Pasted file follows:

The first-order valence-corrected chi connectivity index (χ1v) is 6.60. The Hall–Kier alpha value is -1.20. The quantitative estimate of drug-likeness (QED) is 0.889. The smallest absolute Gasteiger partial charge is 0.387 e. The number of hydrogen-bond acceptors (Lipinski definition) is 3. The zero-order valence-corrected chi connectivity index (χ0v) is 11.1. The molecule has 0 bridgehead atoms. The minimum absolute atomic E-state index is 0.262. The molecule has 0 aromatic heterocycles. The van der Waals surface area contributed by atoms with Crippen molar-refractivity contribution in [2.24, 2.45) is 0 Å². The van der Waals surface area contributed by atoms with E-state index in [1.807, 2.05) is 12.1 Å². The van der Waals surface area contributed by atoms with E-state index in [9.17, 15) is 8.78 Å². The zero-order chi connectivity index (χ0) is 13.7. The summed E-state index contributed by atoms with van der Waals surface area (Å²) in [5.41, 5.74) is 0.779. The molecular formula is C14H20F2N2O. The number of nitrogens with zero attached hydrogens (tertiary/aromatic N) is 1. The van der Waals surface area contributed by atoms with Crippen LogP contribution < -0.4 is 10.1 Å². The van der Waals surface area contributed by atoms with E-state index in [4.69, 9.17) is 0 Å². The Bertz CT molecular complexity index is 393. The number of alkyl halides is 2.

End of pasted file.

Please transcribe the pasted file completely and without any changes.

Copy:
The first-order valence-corrected chi connectivity index (χ1v) is 6.60. The Hall–Kier alpha value is -1.20. The quantitative estimate of drug-likeness (QED) is 0.889. The smallest absolute Gasteiger partial charge is 0.387 e. The number of hydrogen-bond acceptors (Lipinski definition) is 3. The zero-order valence-corrected chi connectivity index (χ0v) is 11.1. The molecule has 0 bridgehead atoms. The minimum absolute atomic E-state index is 0.262. The molecule has 0 aromatic heterocycles. The van der Waals surface area contributed by atoms with Crippen molar-refractivity contribution in [2.24, 2.45) is 0 Å². The van der Waals surface area contributed by atoms with E-state index in [1.807, 2.05) is 12.1 Å². The van der Waals surface area contributed by atoms with E-state index in [9.17, 15) is 8.78 Å². The zero-order chi connectivity index (χ0) is 13.7. The summed E-state index contributed by atoms with van der Waals surface area (Å²) in [5.41, 5.74) is 0.779. The molecular formula is C14H20F2N2O. The number of nitrogens with zero attached hydrogens (tertiary/aromatic N) is 1. The van der Waals surface area contributed by atoms with Crippen LogP contribution < -0.4 is 10.1 Å². The van der Waals surface area contributed by atoms with E-state index in [4.69, 9.17) is 0 Å². The Bertz CT molecular complexity index is 393. The number of alkyl halides is 2.